The first phase – Define – results, as usual, in a business case and list of key success factors. The second phase – Analyse – consists of a gaps analysis between the current needs and what the new technology is expected to bring. From there, starts the Design phase, which brings to a functional and technical design and configuration of the target tool. Then, the next phase – Implement – consists of the implementation of the new or enhanced system, which includes non-regression and new functionalities testing, and user acceptance tests. Finally, the last phase – Stabilize – comes once the new system is in production, and consists in the stabilization of the new platform, including the definition of some control indicators allowing the system owner to keep the new platform in control, continuously, for ever.

Such projects are driven by the need to continuously be more and more competitive in our mobile environment, in constant evolution of what is going to come next. On a Kano model, they would be placed on the top quadrants: performance for system enhancements allowing an organization to become better, faster and cheaper; excitement needs for new systems enabling new services or products to the customers.

#6 – Organization Review (DPTT)

Such projects are driven by the need to transform the people together with the processes and systems.

Their execution process is made of four phases: Define, Prepare, Transition, Transfer.

The first phase – Define – is the same again, resulting in a business case and a list of key success factors. The second phase – Prepare – consists of the design or re-design of the organization structure, in line with the processes and customer needs; this phase commonly results in new organization charts and RACI matrix (Responsible, Accountable, Consulted, Informed). The third phase – Transition – consists of bringing the people towards the new organization: communication, knowledge transfer, human resources management, etc. Lastly, the Transfer phase consists of effectively rolling out the processes in the new organization, ensuring the new setup is in place, in control, continuously…. until the next transformation program!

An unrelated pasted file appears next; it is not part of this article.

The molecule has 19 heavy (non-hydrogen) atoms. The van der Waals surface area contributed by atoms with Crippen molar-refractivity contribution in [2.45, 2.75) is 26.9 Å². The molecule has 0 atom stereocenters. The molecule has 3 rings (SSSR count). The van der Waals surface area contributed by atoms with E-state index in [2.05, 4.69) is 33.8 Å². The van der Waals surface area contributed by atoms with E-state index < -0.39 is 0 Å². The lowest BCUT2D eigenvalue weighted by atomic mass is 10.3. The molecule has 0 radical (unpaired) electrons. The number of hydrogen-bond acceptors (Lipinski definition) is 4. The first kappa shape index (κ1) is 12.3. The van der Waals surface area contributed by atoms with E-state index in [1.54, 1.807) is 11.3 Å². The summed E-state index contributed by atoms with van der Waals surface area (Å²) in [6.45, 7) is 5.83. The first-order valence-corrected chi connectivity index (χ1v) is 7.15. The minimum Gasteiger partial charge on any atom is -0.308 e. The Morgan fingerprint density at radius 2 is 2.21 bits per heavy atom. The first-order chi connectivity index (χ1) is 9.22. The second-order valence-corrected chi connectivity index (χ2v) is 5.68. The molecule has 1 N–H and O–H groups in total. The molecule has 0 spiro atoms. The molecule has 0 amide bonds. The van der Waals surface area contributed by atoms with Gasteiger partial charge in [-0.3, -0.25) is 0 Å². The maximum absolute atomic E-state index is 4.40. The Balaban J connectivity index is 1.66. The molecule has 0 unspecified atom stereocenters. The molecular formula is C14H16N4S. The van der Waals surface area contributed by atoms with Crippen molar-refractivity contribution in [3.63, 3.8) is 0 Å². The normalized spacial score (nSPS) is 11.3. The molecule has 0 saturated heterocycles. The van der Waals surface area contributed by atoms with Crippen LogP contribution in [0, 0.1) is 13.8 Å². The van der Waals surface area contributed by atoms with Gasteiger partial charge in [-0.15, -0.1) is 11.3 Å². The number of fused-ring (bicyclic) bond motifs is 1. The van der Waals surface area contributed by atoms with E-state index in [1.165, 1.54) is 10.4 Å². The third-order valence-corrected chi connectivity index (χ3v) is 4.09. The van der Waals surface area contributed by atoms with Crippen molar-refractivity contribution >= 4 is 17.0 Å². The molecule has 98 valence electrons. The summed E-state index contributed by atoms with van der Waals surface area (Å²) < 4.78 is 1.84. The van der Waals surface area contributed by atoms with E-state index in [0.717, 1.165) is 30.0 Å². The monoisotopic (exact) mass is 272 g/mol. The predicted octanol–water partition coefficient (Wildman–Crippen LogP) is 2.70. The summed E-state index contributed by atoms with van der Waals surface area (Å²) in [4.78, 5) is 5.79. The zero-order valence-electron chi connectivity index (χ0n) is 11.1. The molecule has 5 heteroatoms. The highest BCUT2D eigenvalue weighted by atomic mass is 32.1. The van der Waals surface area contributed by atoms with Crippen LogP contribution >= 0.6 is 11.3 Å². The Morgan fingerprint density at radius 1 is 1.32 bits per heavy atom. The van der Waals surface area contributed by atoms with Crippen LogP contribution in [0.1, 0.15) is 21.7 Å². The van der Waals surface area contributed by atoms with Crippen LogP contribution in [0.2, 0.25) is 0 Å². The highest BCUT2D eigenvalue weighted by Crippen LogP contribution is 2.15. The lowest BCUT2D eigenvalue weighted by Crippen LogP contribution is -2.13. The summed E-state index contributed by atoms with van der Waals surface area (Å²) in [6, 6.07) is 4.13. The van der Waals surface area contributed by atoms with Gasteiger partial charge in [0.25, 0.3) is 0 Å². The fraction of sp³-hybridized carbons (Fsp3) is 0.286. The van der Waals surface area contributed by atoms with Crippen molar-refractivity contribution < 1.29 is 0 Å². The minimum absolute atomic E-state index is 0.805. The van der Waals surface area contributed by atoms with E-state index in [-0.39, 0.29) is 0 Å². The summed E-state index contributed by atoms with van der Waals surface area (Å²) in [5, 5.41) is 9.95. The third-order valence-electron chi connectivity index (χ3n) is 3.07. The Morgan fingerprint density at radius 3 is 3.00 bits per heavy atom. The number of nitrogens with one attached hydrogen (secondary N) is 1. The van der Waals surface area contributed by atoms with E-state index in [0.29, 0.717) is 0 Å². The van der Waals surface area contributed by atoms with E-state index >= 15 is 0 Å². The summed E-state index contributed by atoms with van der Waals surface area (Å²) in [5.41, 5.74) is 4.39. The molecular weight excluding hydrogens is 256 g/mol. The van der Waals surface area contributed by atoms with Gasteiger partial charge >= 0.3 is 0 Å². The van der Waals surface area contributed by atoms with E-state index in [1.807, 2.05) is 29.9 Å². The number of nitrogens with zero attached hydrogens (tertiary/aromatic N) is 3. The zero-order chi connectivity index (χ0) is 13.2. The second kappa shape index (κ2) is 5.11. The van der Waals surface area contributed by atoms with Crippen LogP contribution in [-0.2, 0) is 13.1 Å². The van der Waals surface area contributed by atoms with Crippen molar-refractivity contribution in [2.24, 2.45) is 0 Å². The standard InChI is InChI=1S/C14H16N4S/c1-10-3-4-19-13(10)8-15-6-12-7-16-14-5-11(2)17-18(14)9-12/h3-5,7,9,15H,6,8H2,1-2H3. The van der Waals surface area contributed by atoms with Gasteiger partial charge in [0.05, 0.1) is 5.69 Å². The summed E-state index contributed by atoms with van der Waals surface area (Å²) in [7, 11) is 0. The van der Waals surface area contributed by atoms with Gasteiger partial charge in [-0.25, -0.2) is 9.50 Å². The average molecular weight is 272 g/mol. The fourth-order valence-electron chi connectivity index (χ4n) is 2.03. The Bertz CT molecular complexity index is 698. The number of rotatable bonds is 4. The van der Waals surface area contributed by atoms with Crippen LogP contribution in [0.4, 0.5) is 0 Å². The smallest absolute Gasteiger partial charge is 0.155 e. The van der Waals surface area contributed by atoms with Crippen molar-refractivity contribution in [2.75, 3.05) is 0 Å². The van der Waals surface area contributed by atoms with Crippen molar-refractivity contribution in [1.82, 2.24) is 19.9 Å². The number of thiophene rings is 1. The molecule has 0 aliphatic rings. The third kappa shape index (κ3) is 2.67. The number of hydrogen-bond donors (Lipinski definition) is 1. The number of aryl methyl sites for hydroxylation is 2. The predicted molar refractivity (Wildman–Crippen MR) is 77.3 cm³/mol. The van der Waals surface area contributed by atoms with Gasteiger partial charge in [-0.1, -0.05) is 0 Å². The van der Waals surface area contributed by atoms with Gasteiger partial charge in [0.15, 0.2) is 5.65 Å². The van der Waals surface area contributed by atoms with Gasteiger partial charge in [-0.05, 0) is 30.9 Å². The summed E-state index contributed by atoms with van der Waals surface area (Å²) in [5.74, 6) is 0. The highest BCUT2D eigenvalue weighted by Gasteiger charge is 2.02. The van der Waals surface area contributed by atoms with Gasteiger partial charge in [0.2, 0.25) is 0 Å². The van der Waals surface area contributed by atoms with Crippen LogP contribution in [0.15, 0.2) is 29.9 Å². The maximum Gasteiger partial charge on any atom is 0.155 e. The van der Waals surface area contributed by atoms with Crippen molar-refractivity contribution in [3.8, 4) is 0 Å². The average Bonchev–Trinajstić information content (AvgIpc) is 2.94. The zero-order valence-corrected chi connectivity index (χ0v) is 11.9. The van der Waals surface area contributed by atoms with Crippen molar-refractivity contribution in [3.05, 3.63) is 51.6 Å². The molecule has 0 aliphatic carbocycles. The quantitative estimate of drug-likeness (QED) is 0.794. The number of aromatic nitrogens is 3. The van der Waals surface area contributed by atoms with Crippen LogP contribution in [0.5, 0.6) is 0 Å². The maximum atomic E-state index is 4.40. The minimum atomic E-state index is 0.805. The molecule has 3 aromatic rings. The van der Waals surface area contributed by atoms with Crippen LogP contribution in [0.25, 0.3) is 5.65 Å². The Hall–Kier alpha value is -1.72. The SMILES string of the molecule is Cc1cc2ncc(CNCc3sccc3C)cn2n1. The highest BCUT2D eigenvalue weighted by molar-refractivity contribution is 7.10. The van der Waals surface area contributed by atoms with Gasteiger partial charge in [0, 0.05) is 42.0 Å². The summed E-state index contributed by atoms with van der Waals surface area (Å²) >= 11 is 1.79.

Such projects are driven by the obvious fact that any business runs through its people. You can have the best processes and best systems of the world: nothing will happen until the people do the job. Organization changes do not have to be major: the smaller the better. Continuously developing and transforming the people and the organizational structure ultimately avoids major re-organization, and tremendously reduces the risk of undesired effects on the customers. On a Kano model, they would fit in the top quadrants (performance or excitement) and they would result in making the organization more adapted and fit to improve customer satisfaction.

All in all, any transformation program can be made of a list of as many projects as you need, each project belonging to one of these six categories. By identifying the right project drivers, you ensure all projects are aligned towards a common goal – transforming an activity in a specific direction, and you ensure systematic success of every single project by choosing a roadmap adapted to the project objectives. Ultimately, this approach is a way to reduce the wastes in your transformation programs by reducing the number of unsuccessful projects, and by streamlining your projects list to achieve bigger goals as you will only retain the projects that matter to the overall transformation objectives. Of course, structuring and delivering such programs eventually relies on the change agents executing their projects with passion.

Are you a passionate Program Director, Program or Project Manager, ready to structure the right programs, and apply a systematic methodology to deliver the programs with success? If yes, try the approach explained here, and you are on the right track. Be patient and perseverant, real transformation takes time…Good luck!

By Anne Ponton

Anne PontonAuthor of “Lean Six Sigma: Coach me if you can“, Anne Ponton is a Lean Six Sigma Master Black Belt with broad experience in both the execution of large transformation programs, and Lean Six Sigma training and coaching. Beginning her career as a consultant in credit, market and trading risks management systems implementation in various banks across the world, Anne has then evolved towards the field of process improvement, leading numerous projects in the financial services, on a worldwide scale. Anne is now the Global Head of the Business Process Management function at Newedge, a world’s leading global agency broker and clearing firm, joint venture by Societe Generale and Credit Agricole CIB.

Read more from Anne at her blog, The Process Excellence String of Ariadne